I decided to take a walk around a nearby park afterwards but spent rather too long out in the sun. When I got back I was suffering from mild sunstroke I think and slept for six hours. When I finally woke up it was all I could do to shower and go back to bed again. I had hoped that today would be a very productive one for getting tasks done but I have done nothing.

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Saturday 11th March 2006

Up until now I haven't seen much reaction about Thaksin from people I know but this morning I shared a coffee with a guy I see occasionally who speaks reasonable English and he was so furious he could hardly control himself.

Whenever Thaksin gets mentioned I normally find myself launching into a tirade but I kept quiet today, wanting to hear what this guy had to say. He just repeated all of the stuff I knew already but what came across is that what is really upsetting the Thais is the fact he has sold Shin Corp to Singapore.

There is a real fear that Singapore will have access to information that could compromise national security and that Singapore could start to exercise control over Thailand. Once again, the Thai anger is about selling Thailand and not the fact that Thaksin has made a huge fortune by cheating and lying.

Some Thais are even talking about boycotting companies and products linked to Temasek and Shin Corp but the protests haven't changed anything. The takeover looks set to be completed on March 14th. Thaksin is still denying it had anything to do with him personally. "It is my children who sold the stocks," he said. As I commented before, after a lifetime of habitually lying, he just can't differentiate the truth from lies any more. This also says something about his morality.

Phantongtae Shinawatra, Thaksin's son, who Thaksin used (as well as his daughter) to do the dirty deal with Temasek so he could avoid paying tax has been fined Bt6 million for not informing the Securities and Exchange Commission. The family are so rich that this is the equivalent of me pulling a huge money-making scam and then being fined about Bt10. This, supposedly, is justice.

After my Thai friend's rant was over I gave a few of my own opinions and he seemed stunned that I knew as much as I did. Perhaps farangs aren't expected to understand what is happening in Thai politics? I guess that many in Phuket and Pattaya don't have a clue.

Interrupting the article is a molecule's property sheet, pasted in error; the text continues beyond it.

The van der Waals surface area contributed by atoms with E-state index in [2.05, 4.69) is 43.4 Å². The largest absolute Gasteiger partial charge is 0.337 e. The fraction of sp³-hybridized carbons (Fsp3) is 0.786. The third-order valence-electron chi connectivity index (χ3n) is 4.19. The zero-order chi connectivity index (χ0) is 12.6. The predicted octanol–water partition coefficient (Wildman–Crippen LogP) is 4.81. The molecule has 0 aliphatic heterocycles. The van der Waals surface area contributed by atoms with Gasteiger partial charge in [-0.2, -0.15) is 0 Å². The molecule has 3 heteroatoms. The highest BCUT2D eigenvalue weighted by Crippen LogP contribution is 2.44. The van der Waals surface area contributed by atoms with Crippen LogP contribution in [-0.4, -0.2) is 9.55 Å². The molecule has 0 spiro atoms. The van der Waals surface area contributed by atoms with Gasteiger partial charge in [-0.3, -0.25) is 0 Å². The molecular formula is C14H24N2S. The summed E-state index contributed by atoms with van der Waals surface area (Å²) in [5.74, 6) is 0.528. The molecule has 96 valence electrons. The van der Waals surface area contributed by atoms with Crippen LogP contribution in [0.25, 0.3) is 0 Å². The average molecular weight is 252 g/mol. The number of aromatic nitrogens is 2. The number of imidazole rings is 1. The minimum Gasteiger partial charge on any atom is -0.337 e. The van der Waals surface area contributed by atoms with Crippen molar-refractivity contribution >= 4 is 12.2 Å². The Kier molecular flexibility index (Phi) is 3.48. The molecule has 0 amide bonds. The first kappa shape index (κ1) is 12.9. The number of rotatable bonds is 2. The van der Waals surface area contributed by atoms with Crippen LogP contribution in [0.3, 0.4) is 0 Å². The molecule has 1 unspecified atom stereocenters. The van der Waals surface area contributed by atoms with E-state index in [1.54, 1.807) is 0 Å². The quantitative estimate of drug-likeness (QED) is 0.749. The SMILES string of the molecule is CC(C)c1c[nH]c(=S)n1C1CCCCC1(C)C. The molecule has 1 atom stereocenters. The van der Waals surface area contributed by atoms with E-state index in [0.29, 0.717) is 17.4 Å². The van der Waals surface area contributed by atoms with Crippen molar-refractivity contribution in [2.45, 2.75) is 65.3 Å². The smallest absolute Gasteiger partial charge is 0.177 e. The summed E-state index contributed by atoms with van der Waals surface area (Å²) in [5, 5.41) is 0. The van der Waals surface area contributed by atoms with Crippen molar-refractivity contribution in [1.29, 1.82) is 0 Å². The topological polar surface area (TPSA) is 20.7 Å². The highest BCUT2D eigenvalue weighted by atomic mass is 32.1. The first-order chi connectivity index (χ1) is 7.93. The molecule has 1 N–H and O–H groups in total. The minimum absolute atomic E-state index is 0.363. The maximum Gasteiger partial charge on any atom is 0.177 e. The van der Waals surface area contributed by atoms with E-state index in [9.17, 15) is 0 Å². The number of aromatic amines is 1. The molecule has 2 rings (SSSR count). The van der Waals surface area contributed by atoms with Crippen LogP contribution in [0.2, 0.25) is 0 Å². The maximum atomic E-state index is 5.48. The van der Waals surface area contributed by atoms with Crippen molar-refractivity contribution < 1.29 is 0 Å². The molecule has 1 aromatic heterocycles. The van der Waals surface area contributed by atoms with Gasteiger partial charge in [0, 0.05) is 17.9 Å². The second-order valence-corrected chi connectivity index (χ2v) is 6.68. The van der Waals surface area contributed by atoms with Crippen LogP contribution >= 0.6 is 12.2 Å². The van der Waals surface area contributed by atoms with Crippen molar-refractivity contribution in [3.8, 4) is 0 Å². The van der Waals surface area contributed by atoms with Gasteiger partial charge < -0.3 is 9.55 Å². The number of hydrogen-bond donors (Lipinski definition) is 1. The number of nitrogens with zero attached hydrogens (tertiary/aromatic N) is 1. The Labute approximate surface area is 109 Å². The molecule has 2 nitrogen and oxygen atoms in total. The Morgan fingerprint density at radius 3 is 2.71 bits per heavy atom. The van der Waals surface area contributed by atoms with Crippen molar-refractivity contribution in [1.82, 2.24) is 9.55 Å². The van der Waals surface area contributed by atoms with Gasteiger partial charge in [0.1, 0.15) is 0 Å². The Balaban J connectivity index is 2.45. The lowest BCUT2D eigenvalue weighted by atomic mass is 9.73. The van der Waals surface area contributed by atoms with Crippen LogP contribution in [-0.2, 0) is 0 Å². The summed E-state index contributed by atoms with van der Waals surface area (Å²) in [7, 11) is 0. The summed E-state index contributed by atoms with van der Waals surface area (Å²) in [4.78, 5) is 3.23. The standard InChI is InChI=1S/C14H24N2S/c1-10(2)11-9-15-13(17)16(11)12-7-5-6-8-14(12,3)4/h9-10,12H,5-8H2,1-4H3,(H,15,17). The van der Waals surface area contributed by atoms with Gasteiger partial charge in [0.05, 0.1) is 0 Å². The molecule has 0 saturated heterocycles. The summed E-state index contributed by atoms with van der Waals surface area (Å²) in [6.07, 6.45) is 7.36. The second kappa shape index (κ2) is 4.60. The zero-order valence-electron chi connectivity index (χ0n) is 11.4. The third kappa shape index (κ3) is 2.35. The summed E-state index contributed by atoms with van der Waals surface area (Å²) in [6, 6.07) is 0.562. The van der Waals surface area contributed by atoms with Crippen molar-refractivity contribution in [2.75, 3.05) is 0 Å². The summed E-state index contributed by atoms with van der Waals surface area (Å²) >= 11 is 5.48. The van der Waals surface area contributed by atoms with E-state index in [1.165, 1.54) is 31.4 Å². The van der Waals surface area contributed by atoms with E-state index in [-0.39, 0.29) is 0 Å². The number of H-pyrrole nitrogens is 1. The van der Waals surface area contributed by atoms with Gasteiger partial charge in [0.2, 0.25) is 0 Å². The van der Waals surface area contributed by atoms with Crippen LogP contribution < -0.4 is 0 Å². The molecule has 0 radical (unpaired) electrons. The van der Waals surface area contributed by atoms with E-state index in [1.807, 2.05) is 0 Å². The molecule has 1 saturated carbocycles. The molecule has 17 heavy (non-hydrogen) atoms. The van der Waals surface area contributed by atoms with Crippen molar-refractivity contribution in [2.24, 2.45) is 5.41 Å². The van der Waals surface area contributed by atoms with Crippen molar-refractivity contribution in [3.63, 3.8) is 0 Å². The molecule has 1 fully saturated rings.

On the BBC web site I spotted that Silvio Berlusconi (Italy's PM and a man who is remarkably similar to Thaksin) could also be up on corruption charges fairly soon. I wonder if the Italians have been spurred into action as a result of what's been happening in Thailand lately?

Talking of the BBC, my estimation of their news reporting has really gone down since reading their reports on the Thailand situation. What Thaksin has done is factual and everything can be verified but the BBC keep using vocabulary such as 'alleged' and 'some Thais accuse him of this and that'.

Perhaps they are afraid of one of Thaksin's famous lawsuits which get issued after media organisations criticise him? I don't know what the reason is. Perhaps their correspondent in Thailand doesn't actually know what is going on. Whatever the reason, their reporting is not giving the full story.

If you want to know what is going on, there is only one source you need to go to. The Nation. The Nation has been on Thaksin's case for years. They never gave in to his threats, unlike many other publications, but continued to tell the truth even though the journalists were putting themselves in a lot of danger.

After last year's election where Thaksin was voted in by a landslide I wasn't sure what The Nation was going to do but they stuck to their guns and continued to report his misdemeanours. Finally, thanks to Sondhi getting the ball rolling, it looks as if justice might actually be served.

Those journalists working for The Nation should be immensely proud of what they have done. It is just a shame there isn't a Thai language version so that more Thais could take advantage of The Nations excellent reporting.

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Wednesday 8th March 2006

Thaksin's delusions continue. When the going gets tough, he gets going - to where he usually goes in a crisis - to Isaan. The poor, uneducated, rural folk in the north and north-east still believe he is their friend. That's where he has run off to hear some kind words and no doubt his pockets will be bulging with Bt1,000 notes which he will hand out to his adoring supporters, as he usually does.

Meanwhile, according to Thaksin, every academic, intellectual, political scientist, university student and middle-class professional in Thailand is just a thug who wants to destroy 'democracy' by mob-rule.

Why doesn't he just go? I was doubtful a few weeks ago that he would but the campaign is growing so strong now I think he will have to. If he doesn't go voluntarily there will be violence, strikes, and possibly another military coup that Thailand had thought it had seen the last of. Already, investors are getting panicky and the economy is suffering.

In addition, the problems in the south continue with more killings in Pattani earlier this week. It has become crystal clear that for as long as Thaksin remains in power there will not be an end to the violence. He is clueless about how to solve it and the reason is that he doesn't really care. To him it is just an annoyance he has to be seen to be dealing with while all he wants to do is get on with deals that will benefit him personally.